A lot of the students write their homework assignments on cheap, pulpy, absorbent notebook paper that is only a step up from toilet paper. I'm using my usual gel pen for grading, and it soaks right through the worst of the papers. This is worse than an annoyance, because most of the assignments are written on both sides of the sheet. The ink wicks through and obliterates parts of the teeny, faint pencil marks that the student scrawled on the back of the sheet.
So tomorrow I'm going to buy colored pencils for grading. It's much easier for me to adapt than to convince 113 students to use decent paper.
Earlier this week I picked up my copy of the textbook for CSci2011 from the department office (thanks, Liz). I've paged through the book, the sixth edition of `Discrete Mathematics' by Johnsonbaugh, and it looks like a decent enough text in the MTV mode. The typography is colorful and somewhat sparse, with lots of white space on pages splashed with white-on-blue section headings and other multicolored marginalia. It weighs in at nearly 700 pages of flimsy varnished paper that might not be friendly for intertextual note-taking.
Because I'm a TA for the course, the department gave me a copy that I did not have to pay for. This instructor copy was, in turn, provided to the department by the publisher. This is standard practice in the textbook industry, and I am grateful for it: it would be a burden to buy textbooks for subjects that I already know. Imagine the predicament of a professor who teaches two or three classes a semester: the expense would mount up, high and quickly.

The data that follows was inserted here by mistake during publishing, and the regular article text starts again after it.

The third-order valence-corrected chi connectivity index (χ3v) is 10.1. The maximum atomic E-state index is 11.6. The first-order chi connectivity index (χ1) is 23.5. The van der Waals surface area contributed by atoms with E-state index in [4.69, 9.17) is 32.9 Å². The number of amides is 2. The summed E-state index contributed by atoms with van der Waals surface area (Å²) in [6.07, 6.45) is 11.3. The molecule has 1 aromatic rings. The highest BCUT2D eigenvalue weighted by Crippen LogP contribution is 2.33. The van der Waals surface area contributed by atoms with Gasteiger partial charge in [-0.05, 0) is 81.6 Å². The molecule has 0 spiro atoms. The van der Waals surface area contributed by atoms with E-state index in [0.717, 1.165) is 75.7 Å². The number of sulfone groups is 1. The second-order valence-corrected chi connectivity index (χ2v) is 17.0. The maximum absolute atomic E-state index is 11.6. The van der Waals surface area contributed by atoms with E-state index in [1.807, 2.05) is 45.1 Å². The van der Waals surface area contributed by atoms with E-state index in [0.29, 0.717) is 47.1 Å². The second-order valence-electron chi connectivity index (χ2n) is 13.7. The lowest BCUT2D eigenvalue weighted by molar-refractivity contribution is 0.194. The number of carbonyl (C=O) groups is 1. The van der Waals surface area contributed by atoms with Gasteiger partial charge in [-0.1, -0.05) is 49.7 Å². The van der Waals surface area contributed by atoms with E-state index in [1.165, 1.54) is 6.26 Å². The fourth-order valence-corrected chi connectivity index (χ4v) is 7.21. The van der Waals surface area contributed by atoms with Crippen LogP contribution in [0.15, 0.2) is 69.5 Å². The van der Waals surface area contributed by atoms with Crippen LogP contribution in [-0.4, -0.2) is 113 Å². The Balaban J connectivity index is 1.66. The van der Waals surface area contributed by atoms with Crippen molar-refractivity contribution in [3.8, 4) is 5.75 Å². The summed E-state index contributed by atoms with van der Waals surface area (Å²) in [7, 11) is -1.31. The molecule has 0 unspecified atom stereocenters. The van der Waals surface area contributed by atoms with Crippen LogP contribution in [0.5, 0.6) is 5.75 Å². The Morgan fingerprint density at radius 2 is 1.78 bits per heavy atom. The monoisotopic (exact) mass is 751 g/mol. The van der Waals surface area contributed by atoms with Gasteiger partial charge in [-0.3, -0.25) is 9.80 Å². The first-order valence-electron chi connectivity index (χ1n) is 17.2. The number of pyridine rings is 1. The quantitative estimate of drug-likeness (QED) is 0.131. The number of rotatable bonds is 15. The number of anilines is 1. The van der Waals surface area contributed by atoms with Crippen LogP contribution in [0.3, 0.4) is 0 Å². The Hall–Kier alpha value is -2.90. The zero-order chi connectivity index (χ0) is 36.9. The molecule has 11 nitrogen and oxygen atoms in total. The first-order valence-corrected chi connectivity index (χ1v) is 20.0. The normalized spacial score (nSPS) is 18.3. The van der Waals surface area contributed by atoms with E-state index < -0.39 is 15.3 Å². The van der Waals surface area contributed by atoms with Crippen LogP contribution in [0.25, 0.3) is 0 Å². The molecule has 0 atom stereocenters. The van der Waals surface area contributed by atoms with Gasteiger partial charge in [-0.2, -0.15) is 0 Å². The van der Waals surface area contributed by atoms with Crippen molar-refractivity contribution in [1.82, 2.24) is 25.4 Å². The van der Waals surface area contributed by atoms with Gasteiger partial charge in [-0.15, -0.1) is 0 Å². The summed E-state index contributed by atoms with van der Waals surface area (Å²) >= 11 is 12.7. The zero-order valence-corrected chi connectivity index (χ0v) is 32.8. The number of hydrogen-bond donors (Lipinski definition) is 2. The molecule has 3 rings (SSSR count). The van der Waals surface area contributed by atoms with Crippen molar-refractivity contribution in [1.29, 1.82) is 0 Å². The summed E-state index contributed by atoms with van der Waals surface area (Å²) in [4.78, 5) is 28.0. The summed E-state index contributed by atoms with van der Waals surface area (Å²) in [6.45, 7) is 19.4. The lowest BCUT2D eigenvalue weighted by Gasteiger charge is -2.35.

But consider the effect this regime has on the students who have to take the class. They have to pay for their copies of the book, which seems reasonable at first blush. But one of the principles of a market is a feedback link between price and demand: as goods get more expensive, fewer people buy less of them. The textbook scheme has thwarted that feedback: the consumers who specify the purchase (instructors) have no direct incentive to compare prices. We get ours for free. It's the poor bastards taking the class who have to pay.
Two additional tidbits in this case make it even worse. First is the price of the textbook, which costs $145. That (as Jeremy Martin says) buys a lot of ramen. The second aggravation is that the sixth edition just arrived from the publisher in the last few weeks. The standard student dodge of buying used books is not available here, because there are no used copies of the sixth edition.
With 100 students registered for 2011, that's almost $15,000 for Pearson/Prentice-Hall. This is not small change.
I've been assigned to TA CSci2011 on Discrete Structures. This is great news---I'm in good control of the material, it's an interesting subject, and it's taught by Carl Sturtivant. The only way it could have been better is if it were in networking. But I'm more than satisfied.
Now to get a copy of the text and get in touch with Professor Sturtivant. I expect and hope that there will be one or two other TAs as well; the course currently has 100 students registered.